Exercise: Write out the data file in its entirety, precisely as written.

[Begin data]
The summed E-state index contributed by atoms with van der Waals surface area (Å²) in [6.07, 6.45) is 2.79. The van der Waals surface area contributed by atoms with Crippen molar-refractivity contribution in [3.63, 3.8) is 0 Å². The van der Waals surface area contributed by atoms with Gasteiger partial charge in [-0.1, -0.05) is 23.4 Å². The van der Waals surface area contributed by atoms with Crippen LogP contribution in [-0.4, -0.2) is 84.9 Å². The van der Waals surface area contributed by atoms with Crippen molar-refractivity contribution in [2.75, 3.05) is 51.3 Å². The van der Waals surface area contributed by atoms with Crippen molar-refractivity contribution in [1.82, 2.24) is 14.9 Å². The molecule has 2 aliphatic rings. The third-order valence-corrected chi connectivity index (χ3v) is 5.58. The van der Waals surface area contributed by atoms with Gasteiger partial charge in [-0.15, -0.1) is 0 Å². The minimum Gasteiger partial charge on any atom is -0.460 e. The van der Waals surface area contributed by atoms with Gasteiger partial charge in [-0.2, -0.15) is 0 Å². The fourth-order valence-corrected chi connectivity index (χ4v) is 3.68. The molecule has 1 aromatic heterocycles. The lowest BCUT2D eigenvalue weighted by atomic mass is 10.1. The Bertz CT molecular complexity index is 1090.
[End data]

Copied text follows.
The summed E-state index contributed by atoms with van der Waals surface area (Å²) in [6.07, 6.45) is 2.79. The van der Waals surface area contributed by atoms with Crippen molar-refractivity contribution in [3.63, 3.8) is 0 Å². The van der Waals surface area contributed by atoms with Gasteiger partial charge in [-0.1, -0.05) is 23.4 Å². The van der Waals surface area contributed by atoms with Crippen LogP contribution in [-0.4, -0.2) is 84.9 Å². The van der Waals surface area contributed by atoms with Crippen molar-refractivity contribution in [2.75, 3.05) is 51.3 Å². The van der Waals surface area contributed by atoms with Crippen molar-refractivity contribution in [1.82, 2.24) is 14.9 Å². The molecule has 2 aliphatic rings. The third-order valence-corrected chi connectivity index (χ3v) is 5.58. The van der Waals surface area contributed by atoms with Gasteiger partial charge in [-0.15, -0.1) is 0 Å². The minimum Gasteiger partial charge on any atom is -0.460 e. The van der Waals surface area contributed by atoms with Gasteiger partial charge in [-0.2, -0.15) is 0 Å². The fourth-order valence-corrected chi connectivity index (χ4v) is 3.68. The molecule has 1 aromatic heterocycles. The lowest BCUT2D eigenvalue weighted by atomic mass is 10.1. The Bertz CT molecular complexity index is 1090.